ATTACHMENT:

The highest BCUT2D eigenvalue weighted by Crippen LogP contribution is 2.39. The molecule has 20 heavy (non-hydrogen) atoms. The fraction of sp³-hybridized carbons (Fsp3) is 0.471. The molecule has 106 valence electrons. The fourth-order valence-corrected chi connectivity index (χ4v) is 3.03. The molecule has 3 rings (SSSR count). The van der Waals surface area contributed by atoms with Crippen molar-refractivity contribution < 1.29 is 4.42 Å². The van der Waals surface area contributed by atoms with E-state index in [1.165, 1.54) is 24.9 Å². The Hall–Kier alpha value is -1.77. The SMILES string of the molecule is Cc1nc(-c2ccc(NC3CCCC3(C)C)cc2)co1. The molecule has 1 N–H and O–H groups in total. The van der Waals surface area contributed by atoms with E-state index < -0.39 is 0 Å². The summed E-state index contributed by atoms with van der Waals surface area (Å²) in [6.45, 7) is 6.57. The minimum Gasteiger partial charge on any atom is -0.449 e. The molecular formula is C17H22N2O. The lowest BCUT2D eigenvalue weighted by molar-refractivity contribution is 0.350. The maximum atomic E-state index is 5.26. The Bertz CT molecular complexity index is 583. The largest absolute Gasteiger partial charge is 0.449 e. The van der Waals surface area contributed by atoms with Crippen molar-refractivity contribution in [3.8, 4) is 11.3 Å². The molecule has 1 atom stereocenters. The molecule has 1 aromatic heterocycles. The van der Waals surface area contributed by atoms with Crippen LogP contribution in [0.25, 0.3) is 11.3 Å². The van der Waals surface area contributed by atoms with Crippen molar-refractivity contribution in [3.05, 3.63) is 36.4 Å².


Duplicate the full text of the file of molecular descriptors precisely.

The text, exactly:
The highest BCUT2D eigenvalue weighted by Crippen LogP contribution is 2.39. The molecule has 20 heavy (non-hydrogen) atoms. The fraction of sp³-hybridized carbons (Fsp3) is 0.471. The molecule has 106 valence electrons. The fourth-order valence-corrected chi connectivity index (χ4v) is 3.03. The molecule has 3 rings (SSSR count). The van der Waals surface area contributed by atoms with Crippen molar-refractivity contribution < 1.29 is 4.42 Å². The van der Waals surface area contributed by atoms with E-state index in [1.165, 1.54) is 24.9 Å². The Hall–Kier alpha value is -1.77. The SMILES string of the molecule is Cc1nc(-c2ccc(NC3CCCC3(C)C)cc2)co1. The molecule has 1 N–H and O–H groups in total. The van der Waals surface area contributed by atoms with E-state index < -0.39 is 0 Å². The summed E-state index contributed by atoms with van der Waals surface area (Å²) in [6.45, 7) is 6.57. The minimum Gasteiger partial charge on any atom is -0.449 e. The molecular formula is C17H22N2O. The lowest BCUT2D eigenvalue weighted by molar-refractivity contribution is 0.350. The maximum atomic E-state index is 5.26. The Bertz CT molecular complexity index is 583. The largest absolute Gasteiger partial charge is 0.449 e. The van der Waals surface area contributed by atoms with Crippen molar-refractivity contribution in [3.8, 4) is 11.3 Å². The molecule has 1 atom stereocenters. The molecule has 1 aromatic heterocycles. The van der Waals surface area contributed by atoms with Crippen LogP contribution in [0.25, 0.3) is 11.3 Å². The van der Waals surface area contributed by atoms with Crippen molar-refractivity contribution in [3.05, 3.63) is 36.4 Å².